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I would like to ask a follow-up question on a previous question of mine here whose proof does not seem to carry over to this case in an obvious way:

We define the function $$F_{\varepsilon}(x) = \sum_{i=1}^{\infty} 2^{-\varepsilon \vert x_i \vert} \text{ for }\varepsilon>0.$$

We let $A$ be the set of positive sequences $x=(x_n)$ such that $\sum_n \frac{x_n}{n^2}<\infty$. Clearly, the sequence $x=(n)$ is not in $A$.

Since we expect that anything in $A$ cannot grow as fast as $x=(n)$, I ask: Is it true that for any sequence $x\in A$

$$\limsup_{\varepsilon \downarrow 0} \frac{F_{\varepsilon}(n)}{F_{\varepsilon}(x)} \le 1?.$$

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$\newcommand\ep\varepsilon\newcommand\de\delta$ Let us show more: for all $x\in A$, \begin{equation*} \frac{F_{\ep}((n))}{F_{\ep}(x)}\to0\tag{$*$} \end{equation*} (as $\ep\downarrow0$).

Indeed, take any $x\in A$ and let \begin{equation*} y_n:=x_n/n^2, \end{equation*} so that $\sum_n y_n<\infty$ and \begin{equation*} F_{\ep}(x)=\sum_{n=1}^\infty 2^{-\ep n^2 y_n}. \end{equation*} By Jensen's inequality for the convex function $u\mapsto2^{-u}$, for any natural $N$ \begin{equation*} F_{\ep}(x)\ge\sum_{n=1}^N 2^{-\ep n^2 y_n}\ge N2^{-\ep \sum_1^N n^2 y_n/N}. \tag{1} \end{equation*} Take now any real $\de>0$. Then, by the condition $\sum_n y_n<\infty$, there is a natural $M_\de$ such that $\sum_{n>M_\de} y_n<\de/2$. So, for $N>M_\de$, \begin{equation*} \sum_1^N n^2 y_n=\sum_{n\le M_\de} n^2 y_n+\sum_{M_\de<n\le N} n^2 y_n \le\sum_{n\le M_\de} n^2 y_n+N^2\de/2<N^2\de \end{equation*} if we also have $N^2>2\sum_{n\le M_\de} n^2 y_n/\de$, and then, by (1),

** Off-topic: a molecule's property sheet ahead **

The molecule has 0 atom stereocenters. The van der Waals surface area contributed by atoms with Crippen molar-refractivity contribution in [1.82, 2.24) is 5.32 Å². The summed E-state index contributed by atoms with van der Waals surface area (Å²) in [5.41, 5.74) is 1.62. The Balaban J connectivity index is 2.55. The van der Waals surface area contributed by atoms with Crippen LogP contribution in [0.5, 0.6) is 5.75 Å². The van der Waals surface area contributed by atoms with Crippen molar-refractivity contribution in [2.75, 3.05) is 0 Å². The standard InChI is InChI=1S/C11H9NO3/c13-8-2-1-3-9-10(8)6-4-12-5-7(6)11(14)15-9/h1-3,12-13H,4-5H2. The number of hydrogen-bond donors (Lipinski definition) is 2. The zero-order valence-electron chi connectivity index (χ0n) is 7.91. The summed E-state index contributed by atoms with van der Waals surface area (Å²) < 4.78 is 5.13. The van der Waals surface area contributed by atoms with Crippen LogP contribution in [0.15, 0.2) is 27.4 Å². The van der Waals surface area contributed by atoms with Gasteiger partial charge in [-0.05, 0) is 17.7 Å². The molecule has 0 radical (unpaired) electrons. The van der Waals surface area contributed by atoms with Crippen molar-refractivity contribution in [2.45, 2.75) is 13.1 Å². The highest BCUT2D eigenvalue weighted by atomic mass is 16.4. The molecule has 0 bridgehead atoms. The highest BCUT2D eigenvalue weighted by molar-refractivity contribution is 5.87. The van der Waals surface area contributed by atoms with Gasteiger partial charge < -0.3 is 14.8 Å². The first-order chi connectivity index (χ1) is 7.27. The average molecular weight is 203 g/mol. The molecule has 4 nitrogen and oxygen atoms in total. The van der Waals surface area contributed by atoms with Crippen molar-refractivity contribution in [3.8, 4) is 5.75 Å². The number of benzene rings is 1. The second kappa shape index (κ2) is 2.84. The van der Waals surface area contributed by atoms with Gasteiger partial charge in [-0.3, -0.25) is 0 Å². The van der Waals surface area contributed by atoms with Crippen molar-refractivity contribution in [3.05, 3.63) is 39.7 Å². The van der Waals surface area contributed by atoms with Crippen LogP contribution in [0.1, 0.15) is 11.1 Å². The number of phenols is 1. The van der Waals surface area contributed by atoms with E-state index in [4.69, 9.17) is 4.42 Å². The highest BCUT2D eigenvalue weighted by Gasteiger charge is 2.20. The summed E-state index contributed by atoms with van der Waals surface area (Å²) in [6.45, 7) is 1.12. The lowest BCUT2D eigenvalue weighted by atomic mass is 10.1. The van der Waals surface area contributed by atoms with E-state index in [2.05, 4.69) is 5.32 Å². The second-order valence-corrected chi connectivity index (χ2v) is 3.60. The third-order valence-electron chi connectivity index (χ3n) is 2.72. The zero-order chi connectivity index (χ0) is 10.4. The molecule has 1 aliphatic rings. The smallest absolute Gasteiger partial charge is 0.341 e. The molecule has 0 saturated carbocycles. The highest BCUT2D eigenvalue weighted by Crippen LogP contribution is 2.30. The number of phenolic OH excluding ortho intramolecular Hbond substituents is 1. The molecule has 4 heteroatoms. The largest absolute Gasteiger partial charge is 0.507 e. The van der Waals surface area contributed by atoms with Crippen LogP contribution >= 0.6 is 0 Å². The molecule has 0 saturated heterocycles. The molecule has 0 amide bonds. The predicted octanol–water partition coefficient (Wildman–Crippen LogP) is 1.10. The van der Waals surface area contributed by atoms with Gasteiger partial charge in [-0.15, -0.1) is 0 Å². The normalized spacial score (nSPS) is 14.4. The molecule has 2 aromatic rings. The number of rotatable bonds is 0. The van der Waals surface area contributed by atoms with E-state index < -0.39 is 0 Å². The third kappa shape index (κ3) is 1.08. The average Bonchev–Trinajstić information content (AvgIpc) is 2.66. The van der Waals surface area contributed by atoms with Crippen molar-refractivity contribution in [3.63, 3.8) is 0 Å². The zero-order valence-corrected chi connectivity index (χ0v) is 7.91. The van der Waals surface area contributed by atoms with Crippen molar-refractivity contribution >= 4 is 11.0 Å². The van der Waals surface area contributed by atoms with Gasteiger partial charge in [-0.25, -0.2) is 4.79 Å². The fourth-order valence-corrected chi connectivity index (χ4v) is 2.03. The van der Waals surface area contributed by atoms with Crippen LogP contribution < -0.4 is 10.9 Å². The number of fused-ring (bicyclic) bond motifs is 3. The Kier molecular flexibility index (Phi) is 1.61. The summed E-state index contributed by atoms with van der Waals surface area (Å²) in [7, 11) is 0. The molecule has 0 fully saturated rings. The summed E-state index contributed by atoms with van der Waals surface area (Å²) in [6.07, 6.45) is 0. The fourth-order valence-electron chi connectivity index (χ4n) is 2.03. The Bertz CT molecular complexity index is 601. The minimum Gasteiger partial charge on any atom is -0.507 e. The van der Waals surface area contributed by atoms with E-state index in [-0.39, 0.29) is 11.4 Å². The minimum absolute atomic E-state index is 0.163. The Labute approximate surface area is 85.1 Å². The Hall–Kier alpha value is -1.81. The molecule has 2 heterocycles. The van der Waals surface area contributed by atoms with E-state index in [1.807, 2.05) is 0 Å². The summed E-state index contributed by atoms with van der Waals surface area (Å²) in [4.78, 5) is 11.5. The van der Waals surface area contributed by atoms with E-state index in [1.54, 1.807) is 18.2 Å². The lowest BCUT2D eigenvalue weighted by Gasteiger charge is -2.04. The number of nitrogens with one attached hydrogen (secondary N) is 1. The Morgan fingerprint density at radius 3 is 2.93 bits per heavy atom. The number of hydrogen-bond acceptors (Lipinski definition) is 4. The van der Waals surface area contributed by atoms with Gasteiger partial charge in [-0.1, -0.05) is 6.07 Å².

\begin{equation*} F_{\ep}(x)\ge N2^{-\ep N\de}. \end{equation*} Choosing now $N\sim\dfrac1{\ep\de}$ with $\ep\downarrow0$, we have \begin{equation*} F_{\ep}(x)\ge\dfrac1{3\ep\de}, \end{equation*} for each real $\de>0$ and all small enough $\ep>0$.

On the other hand, \begin{equation*} F_{\ep}((n))=\sum_{n=1}^\infty 2^{-\ep n}=\frac{2^{-\ep}}{1-2^{-\ep}}\sim\frac1{\ep\ln2}. \end{equation*}

Now ($*$) follows.

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